Another amendment I offered would have ensured that men and women in the military are subjected to the exact same physical performance standards for a particular job. Women perform a host of very important functions in our military. Their role in no way should be diminished. But for the elite combat teams, like SEAL Team 6, unit cohesion is in part based on whether or not I really believe you can carry me out if I’m wounded. If I weigh 220 pounds as a man and you weigh 120 pounds as a woman, I don’t want gender norming to drive your ability to participate in the unit, if that gender norming means that I am going to be left behind if shot. The House Rules Committee decided not to make this amendment in order...or in other words, it decided that the amendment could not proceed to the floor for debate or a vote. Normally, the Rules Committee will do this when it feels an amendment is too controversial.
Finally, I decided to withdraw an amendment that I offered last year on this same bill. My amendment would have undone a provision that severely limits the selection of running shoes available to new military recruits. I still believe this is very important, but in fairness to the process we began with my amendment debate last year, I am willing to give the process a little more time.
More specifically, when the provision was created last year, there was one only shoe company (New Balance) that could fulfill the provision’s requirements, creating a de facto earmark. The provision required that recruits be given shoes that are made of components that come from within the United States. Shoes are not military secrets. We should give recruits choice in things that matter to their training. Prior to last year, new military recruits were allowed to purchase their own running shoes from a wide variety of choices, and soon they may just have just one.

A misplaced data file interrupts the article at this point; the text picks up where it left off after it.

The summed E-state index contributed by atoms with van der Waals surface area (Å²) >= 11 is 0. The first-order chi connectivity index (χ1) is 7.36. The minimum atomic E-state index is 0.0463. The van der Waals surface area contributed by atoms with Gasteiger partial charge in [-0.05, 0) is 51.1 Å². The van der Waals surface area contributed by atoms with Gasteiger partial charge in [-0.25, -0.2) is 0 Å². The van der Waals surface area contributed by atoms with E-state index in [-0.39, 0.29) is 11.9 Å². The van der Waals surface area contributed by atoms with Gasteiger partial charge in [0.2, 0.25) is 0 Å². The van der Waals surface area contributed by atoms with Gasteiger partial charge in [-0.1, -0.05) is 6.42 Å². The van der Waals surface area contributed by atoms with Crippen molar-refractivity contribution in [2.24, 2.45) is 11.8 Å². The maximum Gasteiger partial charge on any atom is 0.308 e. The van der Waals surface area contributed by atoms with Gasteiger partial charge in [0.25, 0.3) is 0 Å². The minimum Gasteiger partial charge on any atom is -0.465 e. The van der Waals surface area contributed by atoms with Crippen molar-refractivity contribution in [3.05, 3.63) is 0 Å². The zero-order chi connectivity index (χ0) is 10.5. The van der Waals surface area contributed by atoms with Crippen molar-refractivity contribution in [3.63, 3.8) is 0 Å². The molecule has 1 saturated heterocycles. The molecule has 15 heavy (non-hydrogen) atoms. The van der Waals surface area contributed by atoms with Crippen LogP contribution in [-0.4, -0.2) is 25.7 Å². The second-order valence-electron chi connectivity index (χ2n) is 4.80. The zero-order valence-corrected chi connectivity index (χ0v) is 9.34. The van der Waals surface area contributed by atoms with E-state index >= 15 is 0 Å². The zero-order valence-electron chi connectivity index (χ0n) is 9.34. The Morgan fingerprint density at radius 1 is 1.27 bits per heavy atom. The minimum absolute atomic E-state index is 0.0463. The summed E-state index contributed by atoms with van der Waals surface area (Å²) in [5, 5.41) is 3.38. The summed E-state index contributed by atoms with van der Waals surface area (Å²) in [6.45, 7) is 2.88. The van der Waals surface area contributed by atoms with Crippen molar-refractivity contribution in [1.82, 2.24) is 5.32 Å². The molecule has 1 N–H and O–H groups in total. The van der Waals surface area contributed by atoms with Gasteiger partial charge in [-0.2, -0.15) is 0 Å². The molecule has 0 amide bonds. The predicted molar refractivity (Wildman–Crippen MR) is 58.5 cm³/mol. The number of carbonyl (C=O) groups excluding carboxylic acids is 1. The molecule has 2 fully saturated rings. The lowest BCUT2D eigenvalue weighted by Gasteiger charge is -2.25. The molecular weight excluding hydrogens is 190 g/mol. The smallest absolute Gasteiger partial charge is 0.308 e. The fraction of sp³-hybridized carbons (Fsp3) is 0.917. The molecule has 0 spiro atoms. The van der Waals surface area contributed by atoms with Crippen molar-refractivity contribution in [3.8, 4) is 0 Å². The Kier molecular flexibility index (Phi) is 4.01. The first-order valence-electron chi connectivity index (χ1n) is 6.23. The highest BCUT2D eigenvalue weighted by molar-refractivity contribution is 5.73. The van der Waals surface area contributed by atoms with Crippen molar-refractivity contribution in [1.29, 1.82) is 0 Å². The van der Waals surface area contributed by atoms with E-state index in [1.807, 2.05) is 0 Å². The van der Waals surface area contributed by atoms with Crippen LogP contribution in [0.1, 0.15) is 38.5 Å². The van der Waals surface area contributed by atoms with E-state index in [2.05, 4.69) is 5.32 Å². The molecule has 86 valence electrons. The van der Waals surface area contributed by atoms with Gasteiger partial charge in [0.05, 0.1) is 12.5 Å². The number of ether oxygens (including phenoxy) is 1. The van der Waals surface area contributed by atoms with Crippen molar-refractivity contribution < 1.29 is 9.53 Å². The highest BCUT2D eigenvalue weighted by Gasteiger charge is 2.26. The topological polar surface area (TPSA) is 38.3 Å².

While this may not seem like a big issue, switching from the cash voucher system that allows recruits to pick the shoe that fits them will cost taxpayers hundred of millions of dollars a year, and multiple studies conducted by the military, (including a 2014 study in which the Army monitored the running habits of more than 1,000 lieutenants) have shown that as running shoe options decrease, injuries increase.
Although I feel strongly about this issue, I ultimately decided to withdraw the amendment to give my colleagues on the House Armed Service committee an opportunity to fix the problem created by last year’s bill. Although my amendment didn’t pass last year, it did at least result in the implementation of a two-year moratorium on enactment, so more competition and choices can be brought into the mix. If it appears there may still be a lack of serious competition going forward, I plan to re-offer my amendment, perhaps as soon as when the House considers the military funding bill.
Besides my own amendments, there were a number of other amendments considered that I’ll run through in another post, so stay tuned.